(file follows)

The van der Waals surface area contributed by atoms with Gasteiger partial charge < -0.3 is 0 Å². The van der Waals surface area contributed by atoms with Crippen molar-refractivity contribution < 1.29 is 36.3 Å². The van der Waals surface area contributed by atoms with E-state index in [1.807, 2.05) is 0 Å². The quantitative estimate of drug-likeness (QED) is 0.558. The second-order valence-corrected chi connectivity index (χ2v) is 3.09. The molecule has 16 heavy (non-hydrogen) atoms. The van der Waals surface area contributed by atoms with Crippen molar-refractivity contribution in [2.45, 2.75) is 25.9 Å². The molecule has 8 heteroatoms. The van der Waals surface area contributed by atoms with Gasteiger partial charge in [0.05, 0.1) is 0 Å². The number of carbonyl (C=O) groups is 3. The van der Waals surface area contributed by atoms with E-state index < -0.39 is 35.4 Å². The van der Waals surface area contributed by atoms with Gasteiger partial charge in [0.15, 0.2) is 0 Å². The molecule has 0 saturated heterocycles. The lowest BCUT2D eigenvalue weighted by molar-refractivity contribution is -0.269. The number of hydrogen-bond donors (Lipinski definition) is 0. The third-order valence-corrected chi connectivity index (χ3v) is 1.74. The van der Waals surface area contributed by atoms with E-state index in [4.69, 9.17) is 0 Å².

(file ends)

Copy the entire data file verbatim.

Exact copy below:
The van der Waals surface area contributed by atoms with Gasteiger partial charge < -0.3 is 0 Å². The van der Waals surface area contributed by atoms with Crippen molar-refractivity contribution < 1.29 is 36.3 Å². The van der Waals surface area contributed by atoms with E-state index in [1.807, 2.05) is 0 Å². The quantitative estimate of drug-likeness (QED) is 0.558. The second-order valence-corrected chi connectivity index (χ2v) is 3.09. The molecule has 16 heavy (non-hydrogen) atoms. The van der Waals surface area contributed by atoms with Crippen molar-refractivity contribution in [2.45, 2.75) is 25.9 Å². The molecule has 8 heteroatoms. The van der Waals surface area contributed by atoms with Gasteiger partial charge in [0.05, 0.1) is 0 Å². The number of carbonyl (C=O) groups is 3. The van der Waals surface area contributed by atoms with E-state index < -0.39 is 35.4 Å². The van der Waals surface area contributed by atoms with Gasteiger partial charge in [0.15, 0.2) is 0 Å². The molecule has 0 saturated heterocycles. The lowest BCUT2D eigenvalue weighted by molar-refractivity contribution is -0.269. The number of hydrogen-bond donors (Lipinski definition) is 0. The third-order valence-corrected chi connectivity index (χ3v) is 1.74. The van der Waals surface area contributed by atoms with E-state index in [4.69, 9.17) is 0 Å².